Lesson 5. Follow your heart. Do what makes you happy. This is a dilemma because there are times that what makes you happy can hurt others so take this lesson with caveats.  With Tatay, happiness for him is seeing his loved ones happy and serving God.  The trick is to balance these two because there are only 24 hours a day and serving God, evangelising, counselling others and building the church takes time away from family.  Ronnel was affected most by this and he shared this in his eulogy in the church. But this was what made Tatay happy and he accepted that. I admired my husband’s courage in sharing this in front of all, inside the church where Tatay has served.  But it is true. The time taken away by service is time we cannot take back and there is that balance we need to hold because at the end of it all, it will be family that will matter the most.  Even in his last days, Tatay thought most of his family. When he was being brought to the hospital and could barely speak, he kept on saying the name of a restaurant, telling everyone to eat there. Ronnel promised him we would all eat together after he’s left the hospital. Unfortunately, we couldn’t keep the promise to eat there with him but we still went out and ate there as a family.

I know there are so much more lessons to share from Tatay’s life. Family and friends, add more here if you have any to share.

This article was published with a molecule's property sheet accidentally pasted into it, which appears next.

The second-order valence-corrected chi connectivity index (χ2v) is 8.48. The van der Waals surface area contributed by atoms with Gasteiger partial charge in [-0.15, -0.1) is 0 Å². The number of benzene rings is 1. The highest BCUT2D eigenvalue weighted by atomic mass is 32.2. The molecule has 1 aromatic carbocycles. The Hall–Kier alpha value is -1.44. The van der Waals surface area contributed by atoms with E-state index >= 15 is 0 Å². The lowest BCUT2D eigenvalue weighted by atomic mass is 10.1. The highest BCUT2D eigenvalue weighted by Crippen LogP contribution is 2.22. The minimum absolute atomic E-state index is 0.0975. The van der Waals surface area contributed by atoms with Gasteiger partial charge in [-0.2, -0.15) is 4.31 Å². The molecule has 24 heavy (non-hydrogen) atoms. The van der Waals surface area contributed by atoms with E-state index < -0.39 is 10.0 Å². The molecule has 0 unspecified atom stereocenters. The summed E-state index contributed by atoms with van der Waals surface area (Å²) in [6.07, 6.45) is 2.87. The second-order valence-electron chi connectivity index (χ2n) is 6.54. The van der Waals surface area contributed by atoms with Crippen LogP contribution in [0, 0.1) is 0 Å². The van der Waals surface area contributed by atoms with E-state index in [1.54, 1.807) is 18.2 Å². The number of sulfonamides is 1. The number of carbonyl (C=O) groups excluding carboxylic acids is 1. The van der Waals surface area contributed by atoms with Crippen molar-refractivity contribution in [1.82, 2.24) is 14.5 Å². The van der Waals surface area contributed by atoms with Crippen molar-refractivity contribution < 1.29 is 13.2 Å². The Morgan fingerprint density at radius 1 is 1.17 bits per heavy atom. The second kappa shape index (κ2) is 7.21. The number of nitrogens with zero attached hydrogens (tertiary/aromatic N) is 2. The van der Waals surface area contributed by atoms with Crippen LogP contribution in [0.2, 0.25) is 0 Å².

I guess what’s more important than the lessons is how we live them in our lives.  Ronnel is still grieving and healing, and the pain is still raw in this 40th day and as we celebrate Tatay’s 60th birthday tomorrow. So much have changed in our family despite the world moving around us. We’ve re-prioritised. Previously, our aim was to clear our mortgage when we turn 40. That’s down the drain now.  That triangle of knowing God, serving others and serving your family — we’re tipping over to serving family first.  We know how it feels as children to be not the priority in your family and we do not want our children to feel that at all. By serving my family, I know I am serving God. Today, I have a sick household - husband and 3 children in a myriad of symptoms that may be caused by the flu virus or a tummy bug. They’re all in bed covered in thick blankets which gave me this quiet time to write. I know there is work that has piled up and I am grateful for a workplace that understands. For now, family comes first. There will come a time when our children will have their own lives, hopefully in service of others and God and by that time, we can tip the pendulum to swing to the other side. There is no right or wrong choice to this. We admire people who devote their lives in service of others, that is what makes them happy.  For us, this is what makes us happy.











Tuesday, August 1, 2017

Coming Home

Clueless
We had a good start.  This year’s vacation was supposed to be just our usual family holiday where we spend a few weeks with family and friends in the Philippines. We do this every 2-3 years, after we’ve saved up enough money and annual leave.  We wanted to go home Christmas time but the off-peak fares were too tempting to pass up. It also turned out great as it would mean we could hold a double birthday party for Axle and his cousin Yanna as they turn three on July.  Part of that was visiting the happiest place in South East Asia— Disneyland.  And so we did. We spent the first week celebrating Axle and Yanna’s birthday up to our Disneyland trip. But that was it. It was downhill after that.